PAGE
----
On November 23, 2021, the National Women’s Law Center, along with our law firm partner Quinn Emanuel Urquhart & Sullivan, LLP and 50 additional organizations committed to gender justice and LGBTQ rights, submitted a motion to file an amicus brief to the full 11th Circuit Court of Appeals in Adams v. School Board of St. John’s County. We filed our proposed brief in support of Andrew Adams, a transgender boy who was prohibited from using the boys’ restroom at his high school in Florida. Despite overwhelming evidence that allowing transgender students to use the restroom aligned with their gender identity poses no threat to the privacy or safety of other students, Andrew’s school has continued its discriminatory restroom policy. Our brief urges the appeals court to reject these harmful myths and correctly find that the school’s restroom policy is illegal because it discriminates against transgender students.    

Background 

Even though Andrew had been living as the boy that he is since 2015, the school banned him from the boys’ restroom he had been using without incident. Andrew wanted to be treated like any other boy at his school and be allowed to use the restroom without feeling ostracized or fearful. His school failed to provide him with this basic protection, instead caving to the prejudices and misconceptions that have animated so many attacks on LGBTQ rights across the country. The school’s discrimination was not only wrong but also illegal under federal law, which is why Andrew, represented by Lambda Legal, sued his school in June 2017. 

Andrew’s lawsuit has gone through many twists and turns in the last four years. In July 2018, Andrew won his trial and the court ruled that Andrew must be allowed to use the correct restroom, in addition to awarding him monetary damages. The court was clear that the school’s discriminatory bathroom policy violated Andrew’s right to be free from sex discrimination under the Equal Protection Clause of the Constitution and Title IX, which prohibits sex discrimination in schools. But the school refused to accept the trial court’s ruling and, instead of simply changing its bathroom policy, appealed the decision to the 11th Circuit, prompting us to file our first amicus brief in support of Andrew. In August 2020, the appeals court upheld Andrew’s win, and again when it revisited the decision in July 2021. Despite losing three times already, the school district has continued to push back in defense of its discriminatory restroom policy. And in August, they convinced the 11th Circuit to rehear the appeal en banc, meaning in front of the entire 11th Circuit court, and so Andrew’s win is at risk yet again.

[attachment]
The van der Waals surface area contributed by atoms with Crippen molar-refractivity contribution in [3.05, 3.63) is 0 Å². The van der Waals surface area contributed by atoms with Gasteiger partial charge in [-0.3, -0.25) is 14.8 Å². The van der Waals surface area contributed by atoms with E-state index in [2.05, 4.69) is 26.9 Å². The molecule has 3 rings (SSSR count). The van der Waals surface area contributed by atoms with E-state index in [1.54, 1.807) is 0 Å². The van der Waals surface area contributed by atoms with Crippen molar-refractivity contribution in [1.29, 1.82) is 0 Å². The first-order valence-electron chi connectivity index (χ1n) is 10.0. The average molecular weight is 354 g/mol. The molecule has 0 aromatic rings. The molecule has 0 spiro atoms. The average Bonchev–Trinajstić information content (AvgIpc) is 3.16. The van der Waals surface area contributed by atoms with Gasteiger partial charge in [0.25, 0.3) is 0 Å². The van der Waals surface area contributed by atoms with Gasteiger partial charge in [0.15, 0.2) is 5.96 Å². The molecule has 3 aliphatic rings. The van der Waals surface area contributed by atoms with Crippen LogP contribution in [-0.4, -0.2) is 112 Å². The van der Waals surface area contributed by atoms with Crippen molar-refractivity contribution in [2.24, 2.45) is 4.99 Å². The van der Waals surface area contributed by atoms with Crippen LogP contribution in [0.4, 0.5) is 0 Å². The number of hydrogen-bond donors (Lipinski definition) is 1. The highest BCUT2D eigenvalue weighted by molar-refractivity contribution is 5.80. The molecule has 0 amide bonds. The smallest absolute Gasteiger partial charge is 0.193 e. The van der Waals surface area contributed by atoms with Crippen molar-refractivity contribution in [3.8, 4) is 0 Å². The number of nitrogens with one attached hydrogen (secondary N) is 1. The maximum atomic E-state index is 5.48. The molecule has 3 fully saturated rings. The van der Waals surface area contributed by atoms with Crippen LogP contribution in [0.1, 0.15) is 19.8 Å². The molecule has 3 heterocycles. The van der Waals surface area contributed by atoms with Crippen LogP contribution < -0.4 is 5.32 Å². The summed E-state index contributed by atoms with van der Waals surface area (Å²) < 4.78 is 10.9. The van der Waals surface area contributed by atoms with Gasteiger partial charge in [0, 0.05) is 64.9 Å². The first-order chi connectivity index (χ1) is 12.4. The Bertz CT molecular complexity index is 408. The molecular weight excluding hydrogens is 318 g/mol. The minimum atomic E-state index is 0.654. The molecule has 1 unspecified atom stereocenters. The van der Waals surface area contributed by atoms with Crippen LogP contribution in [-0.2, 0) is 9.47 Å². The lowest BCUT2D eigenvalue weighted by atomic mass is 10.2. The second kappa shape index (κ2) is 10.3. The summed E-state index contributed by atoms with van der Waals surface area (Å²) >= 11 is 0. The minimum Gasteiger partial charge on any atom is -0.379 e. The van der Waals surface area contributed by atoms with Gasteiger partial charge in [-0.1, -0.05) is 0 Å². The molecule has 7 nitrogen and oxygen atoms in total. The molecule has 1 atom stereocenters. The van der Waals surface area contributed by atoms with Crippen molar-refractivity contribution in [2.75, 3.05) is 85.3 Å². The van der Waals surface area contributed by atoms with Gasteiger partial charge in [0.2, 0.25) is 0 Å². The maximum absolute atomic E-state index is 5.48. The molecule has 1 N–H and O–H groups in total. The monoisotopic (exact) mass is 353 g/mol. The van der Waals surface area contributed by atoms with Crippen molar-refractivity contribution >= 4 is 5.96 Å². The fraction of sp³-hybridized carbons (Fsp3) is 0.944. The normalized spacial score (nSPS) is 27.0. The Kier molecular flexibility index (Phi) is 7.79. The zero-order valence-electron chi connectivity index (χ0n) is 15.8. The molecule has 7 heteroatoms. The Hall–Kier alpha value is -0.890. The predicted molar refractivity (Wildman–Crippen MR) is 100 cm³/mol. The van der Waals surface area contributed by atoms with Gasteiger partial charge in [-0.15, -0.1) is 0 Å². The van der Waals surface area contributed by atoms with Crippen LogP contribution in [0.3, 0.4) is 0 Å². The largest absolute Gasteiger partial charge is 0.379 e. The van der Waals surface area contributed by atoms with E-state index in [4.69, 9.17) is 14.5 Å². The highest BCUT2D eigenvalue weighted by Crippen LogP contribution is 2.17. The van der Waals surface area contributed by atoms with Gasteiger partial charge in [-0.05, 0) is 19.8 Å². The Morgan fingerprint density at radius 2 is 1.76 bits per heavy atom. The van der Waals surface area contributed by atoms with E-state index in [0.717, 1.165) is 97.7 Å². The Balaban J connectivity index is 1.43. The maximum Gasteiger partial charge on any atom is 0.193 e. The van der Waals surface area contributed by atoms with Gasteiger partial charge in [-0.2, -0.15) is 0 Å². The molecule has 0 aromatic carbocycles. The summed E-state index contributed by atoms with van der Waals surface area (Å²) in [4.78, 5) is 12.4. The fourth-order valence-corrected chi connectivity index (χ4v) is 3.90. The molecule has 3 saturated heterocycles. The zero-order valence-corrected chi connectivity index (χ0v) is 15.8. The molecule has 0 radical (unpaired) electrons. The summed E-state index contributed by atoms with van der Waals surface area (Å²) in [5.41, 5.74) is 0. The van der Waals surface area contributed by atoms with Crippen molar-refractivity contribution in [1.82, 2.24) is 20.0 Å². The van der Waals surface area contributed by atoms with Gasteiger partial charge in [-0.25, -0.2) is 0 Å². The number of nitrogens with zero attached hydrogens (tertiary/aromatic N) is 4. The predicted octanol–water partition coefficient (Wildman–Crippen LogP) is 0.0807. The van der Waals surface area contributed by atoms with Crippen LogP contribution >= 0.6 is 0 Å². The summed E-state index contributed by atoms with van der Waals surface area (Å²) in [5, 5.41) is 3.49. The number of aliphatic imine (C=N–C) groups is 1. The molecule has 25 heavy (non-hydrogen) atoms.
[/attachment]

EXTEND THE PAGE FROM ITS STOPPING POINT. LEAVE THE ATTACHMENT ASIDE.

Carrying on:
Our Amicus Brief   

The 11th Circuit and the school district have incorrectly framed the appeal as one about whether sex-separated bathrooms are allowed in schools at all. Allowing students to use the restroom in line with their gender identity would not mean the end of all sex-separated restrooms. Hundreds of schools across the country have nondiscrimination policies, permitting students to use the correct restroom, while keeping separate boys’ and girls’ restrooms.   

To justify its discriminatory policy, the school relies on outdated and offensive myths about the supposed risk transgender students pose to other students when they are permitted to use the restroom in line with their gender identity. We and other advocates have been saying it for years: there is zero evidence that allowing transgender students to use the correct bathroom puts anyone else at risk. Indeed, as advocates for student survivors, we know these harmful policies do not keep students safe.  

Discriminatory restroom policies, on the other hand, do pose a risk to transgender students, who already face high rates of discrimination and violence. Schools are placing these students directly in harm’s way by forcing them to either use restrooms that do not align with their gender identity—where they are more likely to face harassment and bullying—or use separate gender-neutral bathrooms that can be inconvenient and make them feel singled out. Due to the stigma caused by discriminatory restroom policies, some students forgo using the restroom at school altogether, which can cause serious health problems. Additionally, discriminatory restroom policies are also used to target cisgender girls who do not conform to traditional gender stereotypes and invites gender policing that often lands hardest on Black and brown girls. Schools that truly care about the privacy, safety, and wellbeing of their students should abandon their discriminatory restroom policies and stop perpetuating false narratives that put students in danger.   

Our Commitment to LGBTQ Rights 

At NWLC, we are advocates for students’ civil rights, including LGBTQ students and student survivors of sexual violence. We have long defended the rights of all students to access a safe educational environment free from sex discrimination. While attacks continue to threaten the safety and wellbeing of LGBTQ students across the country, we are committed to calling out inaccurate and dangerous myths that animate these arguments at every opportunity. NWLC is grateful to courageous students like Andrew who are shining a light on discrimination, with the hope that, one day, all students can attend school with safety and dignity, and with full protection under our civil rights laws.  

Take Action Donate
facebook twitter instagram search paper-plane